Art of Accounting: Ask Stupid Questions Early

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IMGCAP(1)]One time I was working for about a month at a client that was a stock broker. Throughout the office were signs that said P&S with arrows.

When I got started on the account, I did not pay much attention to the signs. Instead I concentrated on learning what to do and then doing it. After a couple of weeks I looked at one of the signs and had no idea what it meant, never coming across anything referring to it.

After about a month, my boss met me at the client and wanted to discuss my work and go through the work papers. I had kept him informed of my daily and then weekly progress and he felt I was on track, but now he wanted to do a thorough review.

While he was with me, I asked if I could ask him a question and he said OK. I asked, “What does P&S mean?” He replied, “Purchases and Sales.” At that point I felt really stupid and told him so. He told me, “You shouldn’t feel so bad. It could have been much worse. I just asked the client that question!”

This taught me that early on you can ask as many questions about the business and operations as you want, and it won’t reflect poorly on you. It might even enhance your reputation for thoroughness. However, when you ask a question about something you should know, after you have been working on their records for a period of time, you look foolish, amateurish and/or stupid.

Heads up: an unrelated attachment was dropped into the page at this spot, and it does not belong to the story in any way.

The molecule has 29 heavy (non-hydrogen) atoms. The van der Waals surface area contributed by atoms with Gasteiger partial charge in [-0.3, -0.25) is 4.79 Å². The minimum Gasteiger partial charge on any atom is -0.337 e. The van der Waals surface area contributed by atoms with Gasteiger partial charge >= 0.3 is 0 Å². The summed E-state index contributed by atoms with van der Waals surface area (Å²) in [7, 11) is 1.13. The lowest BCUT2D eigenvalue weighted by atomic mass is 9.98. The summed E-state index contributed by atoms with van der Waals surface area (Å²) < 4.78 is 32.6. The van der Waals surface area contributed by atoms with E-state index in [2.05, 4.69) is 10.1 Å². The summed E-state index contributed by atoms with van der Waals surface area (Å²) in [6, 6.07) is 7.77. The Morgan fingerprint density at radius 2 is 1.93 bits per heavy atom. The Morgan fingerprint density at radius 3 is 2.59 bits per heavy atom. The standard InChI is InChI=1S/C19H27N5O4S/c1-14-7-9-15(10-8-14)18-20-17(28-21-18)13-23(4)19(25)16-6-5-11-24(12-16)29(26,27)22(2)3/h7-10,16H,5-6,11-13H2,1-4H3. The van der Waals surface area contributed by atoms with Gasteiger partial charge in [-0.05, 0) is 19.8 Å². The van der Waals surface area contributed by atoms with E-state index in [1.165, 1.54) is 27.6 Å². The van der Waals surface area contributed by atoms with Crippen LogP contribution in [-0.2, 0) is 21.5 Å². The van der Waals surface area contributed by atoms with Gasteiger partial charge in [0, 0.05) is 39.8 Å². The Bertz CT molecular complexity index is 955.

The takeaway is to ask about everything you can possibly think about when you first get the client and ask right away whenever something new arises.

Edward Mendlowitz, CPA, is a partner in WithumSmith+Brown, PC, CPAs. He has authored 20 books and has written hundreds of articles for business and professional journals and newsletters plus a Tax Loophole article for every issue of TaxHotline for 27 years. Ed also writes a blog twice a week that addresses issues his clients have at He is the winner of the Lawler Award for the best article published during 2001 in the Journal of Accountancy. He has also taught in the MBA graduate program at Fairleigh Dickinson University, and is admitted to practice before the U.S. Tax Court. Ed welcomes practice management questions and he can be reached at WithumSmith+Brown, One Spring Street, New Brunswick, NJ 08901, (732) 964-9329,

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